Imaging tests can help your doctor view the bones and muscles of your spine and identify any damaged areas. Examples of imaging scans include:
Your doctor can combine all these pieces of information to determine what is causing your pain, weakness, or discomfort.
An untreated, severe slipped disc can lead to permanent nerve damage. In very rare cases, a slipped disc can cut off nerve impulses to the cauda equina nerves in your lower back and legs. If this occurs, you may lose bowel or bladder control.
Another long-term complication is known as saddle anesthesia. In this case, the slipped disc compresses nerves and causes you to lose sensation in your inner thighs, the back of your legs, and around your rectum.
While the symptoms of a slipped disc may improve, they also can worsen. If you cannot perform the activities you once could, it’s time to see your doctor.
Treatments for a slipped disc range from conservative to surgical. The treatment typically depends on the level of discomfort you’re experiencing and how far the disc has slipped out of place.
Most people can relieve slipped disc pain using an exercise program that stretches and strengthens the back and surrounding muscles. A physical therapist may recommend exercises that can strengthen your back while reducing your pain.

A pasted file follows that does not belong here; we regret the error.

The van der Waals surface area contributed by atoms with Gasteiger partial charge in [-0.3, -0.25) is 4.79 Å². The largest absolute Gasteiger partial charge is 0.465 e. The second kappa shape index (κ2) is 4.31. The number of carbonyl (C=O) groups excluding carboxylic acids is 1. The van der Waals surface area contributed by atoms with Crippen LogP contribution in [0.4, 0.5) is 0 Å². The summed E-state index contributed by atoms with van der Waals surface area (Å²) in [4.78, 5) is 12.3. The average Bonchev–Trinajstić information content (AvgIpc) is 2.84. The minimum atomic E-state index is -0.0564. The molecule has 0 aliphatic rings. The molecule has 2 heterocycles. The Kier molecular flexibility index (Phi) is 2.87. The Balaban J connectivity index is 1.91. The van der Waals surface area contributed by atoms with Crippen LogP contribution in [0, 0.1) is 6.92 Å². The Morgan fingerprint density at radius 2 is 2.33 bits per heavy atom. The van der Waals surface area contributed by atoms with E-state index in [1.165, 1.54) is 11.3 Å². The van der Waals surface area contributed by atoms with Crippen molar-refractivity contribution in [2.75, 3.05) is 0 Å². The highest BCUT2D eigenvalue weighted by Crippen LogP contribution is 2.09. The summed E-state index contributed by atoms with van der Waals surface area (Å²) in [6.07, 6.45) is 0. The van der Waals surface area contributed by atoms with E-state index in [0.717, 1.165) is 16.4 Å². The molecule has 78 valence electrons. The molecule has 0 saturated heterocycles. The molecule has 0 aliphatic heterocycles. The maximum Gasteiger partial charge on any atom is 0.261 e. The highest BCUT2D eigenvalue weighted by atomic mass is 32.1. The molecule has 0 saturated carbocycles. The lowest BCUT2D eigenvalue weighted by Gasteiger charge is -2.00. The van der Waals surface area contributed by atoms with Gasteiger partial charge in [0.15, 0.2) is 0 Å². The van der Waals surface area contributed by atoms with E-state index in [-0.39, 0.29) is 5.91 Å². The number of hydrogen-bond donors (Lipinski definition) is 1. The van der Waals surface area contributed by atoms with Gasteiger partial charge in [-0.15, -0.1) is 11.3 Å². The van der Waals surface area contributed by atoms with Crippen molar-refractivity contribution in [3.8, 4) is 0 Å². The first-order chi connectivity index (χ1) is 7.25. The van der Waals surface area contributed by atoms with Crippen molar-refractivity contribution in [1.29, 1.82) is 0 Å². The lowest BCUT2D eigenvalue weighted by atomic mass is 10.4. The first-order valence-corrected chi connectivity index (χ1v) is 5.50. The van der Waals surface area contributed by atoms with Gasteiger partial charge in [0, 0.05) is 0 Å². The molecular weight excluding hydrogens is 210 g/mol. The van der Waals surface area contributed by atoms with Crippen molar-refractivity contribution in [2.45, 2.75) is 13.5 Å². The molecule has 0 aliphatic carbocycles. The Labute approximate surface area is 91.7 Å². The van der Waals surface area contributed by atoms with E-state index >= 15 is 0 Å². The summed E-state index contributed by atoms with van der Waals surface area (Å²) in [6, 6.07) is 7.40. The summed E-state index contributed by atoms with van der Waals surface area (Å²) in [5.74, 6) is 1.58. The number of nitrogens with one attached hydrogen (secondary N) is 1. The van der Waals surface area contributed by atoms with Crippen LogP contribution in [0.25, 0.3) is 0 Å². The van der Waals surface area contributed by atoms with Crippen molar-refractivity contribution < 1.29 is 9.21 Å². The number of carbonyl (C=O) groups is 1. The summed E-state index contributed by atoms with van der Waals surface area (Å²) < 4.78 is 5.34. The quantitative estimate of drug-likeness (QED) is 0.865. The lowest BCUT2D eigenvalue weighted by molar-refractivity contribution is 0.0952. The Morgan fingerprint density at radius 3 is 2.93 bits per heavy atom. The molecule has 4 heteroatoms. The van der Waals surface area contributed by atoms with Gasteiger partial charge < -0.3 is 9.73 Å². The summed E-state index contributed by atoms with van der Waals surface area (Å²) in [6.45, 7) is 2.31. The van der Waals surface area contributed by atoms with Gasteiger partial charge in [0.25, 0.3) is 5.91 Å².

Taking over-the-counter pain relievers and avoiding heavy lifting and painful positions can also help.
While it may be tempting to refrain from all physical activity while you’re experiencing the pain or discomfort of a slipped disc, this can lead to muscle weakness and joint stiffness. Instead, try to remain as active as possible through stretching or low-impact activities such as walking.
If your slipped disc pain does not respond to over-the-counter treatments, your doctor may prescribe stronger medications. These include:
- muscle relaxers to relieve muscle spasms
- narcotics to relieve pain
- nerve pain medications like gabapentin or duloxetine
Your doctor may recommend surgery if your symptoms do not subside in six weeks or if your slipped disc is affecting your muscle function. Your surgeon may remove the damaged or protruding portion of the disc without removing the entire disc. This is called a microdiskectomy.
In more severe cases, your doctor may replace the disc with an artificial one or remove the disc and fuse your vertebrae together. This procedure, along with a laminectomy and spinal fusion, adds stability to your spinal column.
Most people with a slipped disc respond well to conservative treatment. Within six weeks their pain and discomfort will gradually lessen.
It may not be possible to prevent a slipped disc, but you can take steps to reduce your risk of developing a slipped disc. These steps include:
- Use safe lifting techniques: Bend and lift from your knees, not your waist.
- Maintain a healthy weight.
- Do not remain seated for long periods; get up and stretch periodically.
- Do exercises to strengthen the muscles in your back, legs, and abdomen.